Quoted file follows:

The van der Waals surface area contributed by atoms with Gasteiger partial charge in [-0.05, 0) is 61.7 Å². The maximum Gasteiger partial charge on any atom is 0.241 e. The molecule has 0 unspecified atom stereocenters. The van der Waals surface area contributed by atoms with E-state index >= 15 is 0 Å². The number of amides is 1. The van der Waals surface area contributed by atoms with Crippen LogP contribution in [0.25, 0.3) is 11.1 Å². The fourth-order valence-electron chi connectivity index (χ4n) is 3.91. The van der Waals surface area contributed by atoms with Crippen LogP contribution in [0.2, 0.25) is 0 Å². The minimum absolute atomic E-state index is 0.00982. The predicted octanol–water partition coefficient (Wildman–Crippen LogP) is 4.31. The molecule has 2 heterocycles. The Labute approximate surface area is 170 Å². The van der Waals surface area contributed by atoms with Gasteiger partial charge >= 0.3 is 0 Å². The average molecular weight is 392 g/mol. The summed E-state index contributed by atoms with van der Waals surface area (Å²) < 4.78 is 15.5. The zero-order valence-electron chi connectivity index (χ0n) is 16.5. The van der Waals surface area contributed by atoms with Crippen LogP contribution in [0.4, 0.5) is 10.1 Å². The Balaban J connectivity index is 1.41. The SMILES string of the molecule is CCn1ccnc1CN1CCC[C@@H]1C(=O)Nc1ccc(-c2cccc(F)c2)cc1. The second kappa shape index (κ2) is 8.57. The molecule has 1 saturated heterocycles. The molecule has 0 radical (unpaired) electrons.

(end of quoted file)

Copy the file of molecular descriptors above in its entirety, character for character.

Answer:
The van der Waals surface area contributed by atoms with Gasteiger partial charge in [-0.05, 0) is 61.7 Å². The maximum Gasteiger partial charge on any atom is 0.241 e. The molecule has 0 unspecified atom stereocenters. The van der Waals surface area contributed by atoms with E-state index >= 15 is 0 Å². The number of amides is 1. The van der Waals surface area contributed by atoms with Crippen LogP contribution in [0.25, 0.3) is 11.1 Å². The fourth-order valence-electron chi connectivity index (χ4n) is 3.91. The van der Waals surface area contributed by atoms with Crippen LogP contribution in [0.2, 0.25) is 0 Å². The minimum absolute atomic E-state index is 0.00982. The predicted octanol–water partition coefficient (Wildman–Crippen LogP) is 4.31. The molecule has 2 heterocycles. The Labute approximate surface area is 170 Å². The van der Waals surface area contributed by atoms with Gasteiger partial charge >= 0.3 is 0 Å². The average molecular weight is 392 g/mol. The summed E-state index contributed by atoms with van der Waals surface area (Å²) < 4.78 is 15.5. The zero-order valence-electron chi connectivity index (χ0n) is 16.5. The van der Waals surface area contributed by atoms with Crippen LogP contribution in [0.4, 0.5) is 10.1 Å². The Balaban J connectivity index is 1.41. The SMILES string of the molecule is CCn1ccnc1CN1CCC[C@@H]1C(=O)Nc1ccc(-c2cccc(F)c2)cc1. The second kappa shape index (κ2) is 8.57. The molecule has 1 saturated heterocycles. The molecule has 0 radical (unpaired) electrons.